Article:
We quickly cleaned up and went inside for dinner, and I mentally draw a strike through "play with chalk" from the next day's activities.  In the backyard the following afternoon, Daddy and Bampa were knee-deep in a nostalgic game of catch when the kids woke up and wanted to participate.  We pulled out the bats and balls and Cael was just beginning to practice his surprisingly powerful and accurate batting skills when Graham spotted something .



"Chaw!  Chaw!"

An abandoned piece of chalk.  A sign that I shouldn't give up so soon on chalk art, perhaps?  A piece from the ruins of Chalk-Henge?  (Oh, the humanity!)  Wherever it came from, Graham spotted it and immediately wanted another shot at that box of colorful sticks.


So on Saturday afternoon, I pulled out the chalk and let my kids loose on the back patio, crossing my fingers and desperately hoping this would be a success and provide me with another go-to activity to entertain the boys.

Graham jumped right in and started drawing.


In typical Cael fashion, my eldest demanded that I provide a train for him, given this gigantic canvas and no way of using my typical restaurant excuse, "I'll draw a train after we order."  And then... "I'll draw a train when the food comes."  Or... "I'll draw a train after you've eaten".

But I thought it was only fair that he participate.  Knowing that baseball was an alternative option that would likely be more appealing than chalk, I knew it was a long shot, but I informed him that I would not draw his train until he produced one first. 

"There."


I glanced down at what looked like peachy colored worms on the concrete.  Was that really it?  I couldn't comment more precisely on his creation because I didn't know if I was looking at a train or botched crop-circle blueprints.  As any mom knows, however, the time you question their artwork will undoubtedly be the time they put their heart and soul into their creation, so I let the little man off the hook and drew his train.














While Cael took his position as engineer of the Cael Express, Graham decided to participate and tweak the train to his specifications.  I guess he thought there should be more pink.  He's a real man.






When history again began to repeat itself and Graham stood the chalk pillars up in formation, Cael came along and attempted to stomp on each column and crumble them ala the Coliseum.  Graham wailed in protest and I quickly gathered the chalk stumps into the box and hustled them away while I cradled them in my arms.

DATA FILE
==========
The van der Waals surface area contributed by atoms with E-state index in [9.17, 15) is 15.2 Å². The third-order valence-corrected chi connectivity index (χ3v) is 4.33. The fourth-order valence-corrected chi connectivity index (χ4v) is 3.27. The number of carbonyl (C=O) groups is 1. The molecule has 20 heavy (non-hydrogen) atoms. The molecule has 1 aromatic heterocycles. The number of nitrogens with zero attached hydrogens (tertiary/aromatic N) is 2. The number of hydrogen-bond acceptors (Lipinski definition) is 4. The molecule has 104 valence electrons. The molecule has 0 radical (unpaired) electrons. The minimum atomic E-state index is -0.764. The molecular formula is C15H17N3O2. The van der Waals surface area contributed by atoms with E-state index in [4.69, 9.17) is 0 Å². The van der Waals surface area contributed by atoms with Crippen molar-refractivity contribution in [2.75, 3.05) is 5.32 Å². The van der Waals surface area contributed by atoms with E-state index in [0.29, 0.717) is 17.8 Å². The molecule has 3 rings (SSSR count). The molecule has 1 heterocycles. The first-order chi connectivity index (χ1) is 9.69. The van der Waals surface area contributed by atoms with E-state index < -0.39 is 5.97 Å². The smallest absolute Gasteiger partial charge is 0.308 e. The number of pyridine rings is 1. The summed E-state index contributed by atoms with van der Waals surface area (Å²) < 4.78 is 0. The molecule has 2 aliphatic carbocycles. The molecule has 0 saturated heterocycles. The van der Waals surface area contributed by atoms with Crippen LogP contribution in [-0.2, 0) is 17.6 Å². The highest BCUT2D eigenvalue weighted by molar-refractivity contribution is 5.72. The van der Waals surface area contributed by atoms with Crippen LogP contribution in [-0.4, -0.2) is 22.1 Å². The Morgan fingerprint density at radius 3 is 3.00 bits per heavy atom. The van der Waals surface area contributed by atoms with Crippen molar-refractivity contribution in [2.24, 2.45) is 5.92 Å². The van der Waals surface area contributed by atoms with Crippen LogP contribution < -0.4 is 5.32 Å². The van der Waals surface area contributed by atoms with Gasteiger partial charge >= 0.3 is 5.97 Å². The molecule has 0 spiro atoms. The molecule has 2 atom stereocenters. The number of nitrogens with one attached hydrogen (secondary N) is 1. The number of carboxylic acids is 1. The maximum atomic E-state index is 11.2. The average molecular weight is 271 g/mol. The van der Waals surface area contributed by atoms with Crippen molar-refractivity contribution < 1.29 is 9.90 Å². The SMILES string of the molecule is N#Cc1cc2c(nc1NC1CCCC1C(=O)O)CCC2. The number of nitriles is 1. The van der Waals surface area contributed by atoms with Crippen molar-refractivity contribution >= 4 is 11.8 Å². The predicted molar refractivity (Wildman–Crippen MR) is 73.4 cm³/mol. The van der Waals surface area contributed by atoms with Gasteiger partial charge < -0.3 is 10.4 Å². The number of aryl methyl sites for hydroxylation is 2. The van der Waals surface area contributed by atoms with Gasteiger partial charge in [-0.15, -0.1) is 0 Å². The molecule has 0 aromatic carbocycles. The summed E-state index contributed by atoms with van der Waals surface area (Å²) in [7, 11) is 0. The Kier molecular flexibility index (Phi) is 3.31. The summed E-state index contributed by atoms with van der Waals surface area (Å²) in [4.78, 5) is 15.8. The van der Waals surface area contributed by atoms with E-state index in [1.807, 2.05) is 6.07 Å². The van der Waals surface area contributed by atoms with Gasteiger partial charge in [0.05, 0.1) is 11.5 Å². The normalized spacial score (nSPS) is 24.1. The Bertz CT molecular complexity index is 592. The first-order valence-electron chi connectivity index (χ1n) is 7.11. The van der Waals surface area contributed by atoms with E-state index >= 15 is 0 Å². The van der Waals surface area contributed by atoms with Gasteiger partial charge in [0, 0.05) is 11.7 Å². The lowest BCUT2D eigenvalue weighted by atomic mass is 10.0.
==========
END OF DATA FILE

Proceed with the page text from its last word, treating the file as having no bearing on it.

I'm sorry, Crayola!  Maybe next year we can try again.  Your fragility is too great for my Greco-Roman wrestler children!

But as soon as the boys saw that I had abandoned hopes of our artistic potential, they both protested with all their might.  Graham unleashed a tirade of angry faces and threatening gestures, made more frightening by the exposure of his tiny tummy.


Cael took the more passive-aggressive approach and sat quietly on the grass until I realized he was taking his shoes off, likely preparing a full-on sandal attack.


I managed to intercept his missiles and safely stashed the chalk in the house.  After some peace talks, we all decided that, while we love to run, play and create, chalk may just not be our medium.  For now I'll stick to play-doh and crayons.  At least I won't have to make a train.

"Mommy, can you draw me....?"

Uh, fizzling fireboxes!


Did you like this post?  Please support me and VOTE in the Parents Magazine Best Blog Awards!

4 comments:

  1. First, your train was awesome :-)

    Second, that last picture made me LOL!

    Shawna

    ReplyDelete
  2. Thanks! I've had a lot of practice. :)

    ReplyDelete
  3. I love the train you drew! And Crayola chalks are so much fun.Until the kids decide to join in!

    Can't wait for my 1 year old to get in on the action!

    ReplyDelete
  4. Pavi- We had a good time, and I do think that they boys will get better with the chalk when they develop a little more patience! Glad you liked the train... I've had a lot of practice!

    ReplyDelete

Leave your own "ism". Cael and Graham double-dog dare you.